He could not have told how long he slept that night. Dreams came to him in his restless slumber, and always they awakened him, so that he was looking at the stars again and trying not to think. In spite of the grief in his soul they were pleasant dreams, as though some gentle force were at work in him subconsciously to wipe away the shadows of tragedy. Mary Standish was with him again, between the mountains at Skagway; she was at his side in the heart of the tundras, the sun in her shining hair and eyes, and all about them the wonder of wild roses and purple iris and white seas of sedge-cotton and yellow-eyed daisies, and birds singing in the gladness of summer. He heard the birds. And he heard the girl’s voice, answering them in her happiness and turning that happiness from the radiance of her eyes upon him. When he awoke, it was with a little cry, as if someone had stabbed him; and Olaf was building a fire, and dawn was breaking in rose-gleams over the mountains.
This first night and dawn in the heard of his wilderness, with the new import of life gleaming down at him from the mighty peaks of the Chugach and Kenai ranges, marked the beginning of that uplift which drew Alan out of the pit into which he had fallen. He understood, now, how it was that through many long years his father had worshiped the memory of a woman who had died, it seemed to him, an infinity ago. Unnumbered times he had seen the miracle of her presence in his father’s eyes, and once, when they had stood overlooking a sun-filled valley back in the mountains, the elder Holt had said:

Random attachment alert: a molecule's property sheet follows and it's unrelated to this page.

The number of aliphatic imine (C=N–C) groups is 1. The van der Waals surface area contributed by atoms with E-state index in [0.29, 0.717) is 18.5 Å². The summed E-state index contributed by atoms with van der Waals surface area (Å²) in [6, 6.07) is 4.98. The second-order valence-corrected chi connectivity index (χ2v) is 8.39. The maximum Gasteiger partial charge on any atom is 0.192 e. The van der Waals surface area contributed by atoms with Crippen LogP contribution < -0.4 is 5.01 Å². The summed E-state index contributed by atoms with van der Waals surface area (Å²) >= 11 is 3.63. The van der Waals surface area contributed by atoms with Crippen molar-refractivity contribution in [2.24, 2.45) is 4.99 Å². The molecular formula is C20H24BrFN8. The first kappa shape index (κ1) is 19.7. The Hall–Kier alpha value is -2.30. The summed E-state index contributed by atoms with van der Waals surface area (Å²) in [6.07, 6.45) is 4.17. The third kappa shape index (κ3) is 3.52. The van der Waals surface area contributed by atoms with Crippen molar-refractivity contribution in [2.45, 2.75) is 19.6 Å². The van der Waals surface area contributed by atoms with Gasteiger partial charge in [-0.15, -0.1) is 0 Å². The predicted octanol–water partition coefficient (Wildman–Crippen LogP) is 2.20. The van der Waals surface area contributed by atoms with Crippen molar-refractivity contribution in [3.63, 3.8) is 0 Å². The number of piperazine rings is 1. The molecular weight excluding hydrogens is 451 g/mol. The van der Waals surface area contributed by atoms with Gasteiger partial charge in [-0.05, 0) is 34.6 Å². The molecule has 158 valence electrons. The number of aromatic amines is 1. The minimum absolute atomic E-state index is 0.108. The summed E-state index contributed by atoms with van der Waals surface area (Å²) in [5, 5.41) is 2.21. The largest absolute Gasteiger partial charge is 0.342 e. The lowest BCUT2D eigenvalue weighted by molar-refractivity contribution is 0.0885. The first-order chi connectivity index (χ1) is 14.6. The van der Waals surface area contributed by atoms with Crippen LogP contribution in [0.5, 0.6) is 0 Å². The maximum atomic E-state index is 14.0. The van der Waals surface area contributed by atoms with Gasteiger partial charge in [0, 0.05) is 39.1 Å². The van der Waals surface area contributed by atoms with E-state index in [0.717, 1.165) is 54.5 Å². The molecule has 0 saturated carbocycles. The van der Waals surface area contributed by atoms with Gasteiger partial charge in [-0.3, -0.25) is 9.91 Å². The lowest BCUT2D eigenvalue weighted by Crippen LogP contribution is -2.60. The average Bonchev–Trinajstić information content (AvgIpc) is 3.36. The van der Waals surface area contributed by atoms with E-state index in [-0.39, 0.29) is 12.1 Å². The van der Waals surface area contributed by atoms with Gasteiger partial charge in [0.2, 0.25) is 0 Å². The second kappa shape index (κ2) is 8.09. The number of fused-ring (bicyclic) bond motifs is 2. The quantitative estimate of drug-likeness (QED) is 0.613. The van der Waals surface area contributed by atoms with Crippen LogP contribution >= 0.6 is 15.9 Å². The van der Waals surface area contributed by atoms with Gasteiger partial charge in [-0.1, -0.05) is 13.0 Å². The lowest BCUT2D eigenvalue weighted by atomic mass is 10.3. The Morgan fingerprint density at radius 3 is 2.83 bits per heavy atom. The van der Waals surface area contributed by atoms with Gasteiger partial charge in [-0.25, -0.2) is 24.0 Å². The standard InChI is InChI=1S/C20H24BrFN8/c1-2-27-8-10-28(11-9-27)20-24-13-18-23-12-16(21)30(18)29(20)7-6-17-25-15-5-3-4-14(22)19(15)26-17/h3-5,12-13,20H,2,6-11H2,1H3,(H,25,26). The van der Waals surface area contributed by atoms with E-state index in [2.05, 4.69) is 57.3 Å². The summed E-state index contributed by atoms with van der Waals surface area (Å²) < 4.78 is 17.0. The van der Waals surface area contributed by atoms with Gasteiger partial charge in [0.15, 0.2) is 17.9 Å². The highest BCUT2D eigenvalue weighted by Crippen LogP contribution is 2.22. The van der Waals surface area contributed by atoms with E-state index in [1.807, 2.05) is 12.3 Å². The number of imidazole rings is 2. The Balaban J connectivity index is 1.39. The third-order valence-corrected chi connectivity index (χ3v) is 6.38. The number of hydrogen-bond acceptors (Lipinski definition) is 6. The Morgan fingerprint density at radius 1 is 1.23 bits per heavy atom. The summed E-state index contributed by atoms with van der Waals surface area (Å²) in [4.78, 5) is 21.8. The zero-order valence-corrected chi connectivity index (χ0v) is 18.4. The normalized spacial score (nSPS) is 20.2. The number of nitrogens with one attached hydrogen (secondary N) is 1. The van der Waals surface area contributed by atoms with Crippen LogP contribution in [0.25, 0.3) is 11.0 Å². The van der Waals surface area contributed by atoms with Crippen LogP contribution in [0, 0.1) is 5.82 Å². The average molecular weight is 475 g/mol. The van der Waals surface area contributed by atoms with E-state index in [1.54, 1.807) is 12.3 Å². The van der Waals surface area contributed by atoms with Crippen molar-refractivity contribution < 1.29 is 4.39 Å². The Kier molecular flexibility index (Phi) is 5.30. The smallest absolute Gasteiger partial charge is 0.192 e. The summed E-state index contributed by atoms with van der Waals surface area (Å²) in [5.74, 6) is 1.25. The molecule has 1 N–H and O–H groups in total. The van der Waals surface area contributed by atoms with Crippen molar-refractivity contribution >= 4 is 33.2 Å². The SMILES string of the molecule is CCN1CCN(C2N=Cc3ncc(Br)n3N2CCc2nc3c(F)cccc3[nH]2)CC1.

“Twenty-seven years ago the twelfth day of last month, mother went with me through this valley, Alan. Do you see the little bend in the creek, with the great rock in the sun? We rested there—before you were born!”
He had spoken of that day as if it had been but yesterday. And Alan recalled the strange happiness in his father’s face as he had looked down upon something in the valley which no other but himself could see.
And it was happiness, the same strange, soul-aching happiness, that began to build itself a house close up against the grief in Alan’s heart. It would never be a house quite empty. Never again would he be alone. He knew at last it was an undying part of him, as it had been a part of his father, clinging to him in sweet pain, encouraging him, pressing gently upon him the beginning of a great faith that somewhere beyond was a place to meet again. In the many days that followed, it grew in him, but in a way no man or woman could see. It was a secret about which he built a wall, setting it apart from that stoical placidity of his nature which some people called indifference. Olaf could see farther than others, because he had known Alan’s father as a brother. It had always been that way with the elder Holt—straight, clean, deep-breathing, and with a smile on his lips in times of hurt.